clr8ter New Member

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    I think people have to remember that this technology most likely won't take over to any degree. You cannot make everything out of plastic. Some things have to be made out of steel. Some, aluminum, etc. I mean really, if my firing pin or spring were to break, would I go print out a new plastic one? No.

    The OP, I think mentioned a printed AR lower that shot 600 consecutive rounds. Meaning what? Before it broke? Wore out? Just wondering. For my money, I'll just buy the aluminum one, thanks.
     
  13. Thatmoonshiner

    Thatmoonshiner New Member

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    I think a good point you guys brought up is the fact that these pistol and lower receivers plans were given out to the public for free and will likely be there forever, it will be like limewire, once it gets shutdown you go to frostwire or another place to get what you want. These drawings are here the cats out of the bag. With that being said criminals who break the law will print these guns laws, or no laws. I think people are worried about the 7 year old who prints one, but the website could do things like age restrictions for an account "you must be 18" or something like that.
     
  14. Thatmoonshiner

    Thatmoonshiner New Member

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    The liberator pistol is entirely plastic and can fire multiple .22 rounds. The ar-15 lower fired more than 600 without fail and could still be used again, it didn't break. We must remember this has only been going on for 4 or 5 months now, imagine in 2 or three years, they went from 7 rounds before breaking to more than 600 with no break.
     
  15. Axxe55

    Axxe55 The Apocalypse Is Coming.....

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    i seriously doubt that huge numbers of people are going to spend vast amounts of money for a 3-D printer that makes plastic gun parts.

    should it be legal? very much so. simply because, i can go and build one from steel and wood, doesn't mean i shouldn't be able to do the same thing with plastic if i choose to.

    just a bunch more of the liberal gun haters in the government trying to control something they think is for our own good.
     
  16. Thatmoonshiner

    Thatmoonshiner New Member

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    No but they'll buy the printers to make things like a plate or cup if one brakes, furniture, plumbing parts, anything, firearms parts is just another thing these can make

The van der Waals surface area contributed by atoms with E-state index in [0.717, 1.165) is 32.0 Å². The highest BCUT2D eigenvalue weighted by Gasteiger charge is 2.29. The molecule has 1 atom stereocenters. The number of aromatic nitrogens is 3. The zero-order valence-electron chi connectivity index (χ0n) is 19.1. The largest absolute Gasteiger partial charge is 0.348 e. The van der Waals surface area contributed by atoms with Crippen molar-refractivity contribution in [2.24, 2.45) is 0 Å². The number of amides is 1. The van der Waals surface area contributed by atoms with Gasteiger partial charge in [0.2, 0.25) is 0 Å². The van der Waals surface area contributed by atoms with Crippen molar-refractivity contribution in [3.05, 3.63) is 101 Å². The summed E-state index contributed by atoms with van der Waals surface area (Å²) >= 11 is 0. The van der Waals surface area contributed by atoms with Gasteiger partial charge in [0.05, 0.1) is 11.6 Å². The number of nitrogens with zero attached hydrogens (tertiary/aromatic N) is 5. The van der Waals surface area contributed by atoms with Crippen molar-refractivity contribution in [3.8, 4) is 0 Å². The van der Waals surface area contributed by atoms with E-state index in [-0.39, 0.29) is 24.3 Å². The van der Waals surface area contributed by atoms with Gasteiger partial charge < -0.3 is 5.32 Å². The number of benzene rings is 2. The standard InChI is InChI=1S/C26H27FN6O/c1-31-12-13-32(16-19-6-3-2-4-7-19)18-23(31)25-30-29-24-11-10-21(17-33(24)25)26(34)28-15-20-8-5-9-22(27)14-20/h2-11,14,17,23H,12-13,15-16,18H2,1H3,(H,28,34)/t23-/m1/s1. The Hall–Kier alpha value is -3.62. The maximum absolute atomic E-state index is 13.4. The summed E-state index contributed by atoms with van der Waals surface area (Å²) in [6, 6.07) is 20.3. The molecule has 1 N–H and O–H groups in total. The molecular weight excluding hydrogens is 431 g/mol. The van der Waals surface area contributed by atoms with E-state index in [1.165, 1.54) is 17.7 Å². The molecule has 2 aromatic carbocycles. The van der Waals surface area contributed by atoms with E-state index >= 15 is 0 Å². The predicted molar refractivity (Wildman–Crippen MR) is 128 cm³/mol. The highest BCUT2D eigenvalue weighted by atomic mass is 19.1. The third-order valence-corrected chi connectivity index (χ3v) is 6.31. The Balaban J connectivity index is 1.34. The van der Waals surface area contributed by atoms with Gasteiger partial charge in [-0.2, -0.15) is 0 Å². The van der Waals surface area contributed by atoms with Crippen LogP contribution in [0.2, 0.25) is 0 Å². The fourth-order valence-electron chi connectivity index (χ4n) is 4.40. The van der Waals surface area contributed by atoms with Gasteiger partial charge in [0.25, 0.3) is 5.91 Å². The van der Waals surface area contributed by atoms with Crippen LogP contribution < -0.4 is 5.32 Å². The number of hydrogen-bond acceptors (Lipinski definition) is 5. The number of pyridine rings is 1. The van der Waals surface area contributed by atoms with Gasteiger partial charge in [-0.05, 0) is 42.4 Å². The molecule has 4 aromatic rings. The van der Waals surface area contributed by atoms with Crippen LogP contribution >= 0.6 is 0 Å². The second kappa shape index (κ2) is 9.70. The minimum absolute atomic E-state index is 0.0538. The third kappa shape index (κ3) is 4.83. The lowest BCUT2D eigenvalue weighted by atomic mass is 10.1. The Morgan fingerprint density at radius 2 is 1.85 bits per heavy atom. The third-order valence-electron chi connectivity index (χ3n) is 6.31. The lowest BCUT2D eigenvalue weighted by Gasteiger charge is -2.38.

17. clr8ter

    clr8ter New Member

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    Hahahaha, that's hilarious.....:D
     
  18. RJMercer

    RJMercer New Member

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    There isn't much difference between printing a gun out of plastic or resin and making one in a backyard shed with a 3-in-1 lathe/mill/drill press. Both methods require equipment, basic skill, patience and a plan and are legal for the average LAC. Most folks don't have any of that. Even fewer in the criminal element have any of that. If an undereducated high school drop out convict wants to build a gun I say go ahead. When it blows up in his face it will be a self correcting problem at that point.
     
  19. WebleyFosbery38

    WebleyFosbery38 New Member

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    Technology just keeps progressing and no law or reg will stop it. Were worried about Plastic guns! The things we can do arent against any law, its the things we do that are. Making a Plastic Ma Deuce shouldnt result in an arrest but using it against innocent people should be! As we continue to R&D ourselves into the 22nd century, we need to keep our eye on the real problems not the possible ones.

    Weve become so afraid of our own shadows that we accept almost anything by our gov that could prevent any tragedy they can imagine when the things that really are killing and maiming our people continue Business as usual. How many people have been killed by plastic handguns as compared to South American Drug Cartels? Which one is more likely to kill your kid or wife, probably not the plastic pistol!
     
  20. kbd512

    kbd512 Well-Known Member Lifetime Supporter

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    It is perplexing to me that this is even a controversy given that for the money to buy a Stratasys 3-D printer, you could afford a decent used CNC mill capable of machining a raw forging. Even if raw forgings become "firearms", you can still make a quality lower from a block of 7075. Apart from making quality barrels, which is quite expensive, if you can make receivers then there's not much stopping you from making any firearm you want.

    Making your own firearms is not illegal and never has been. There are regulations pertaining to what you may do with those firearms if you are not a licensed manufacturer. Apart from that, there's really nothing to stop someone from making whatever they want, legal or otherwise.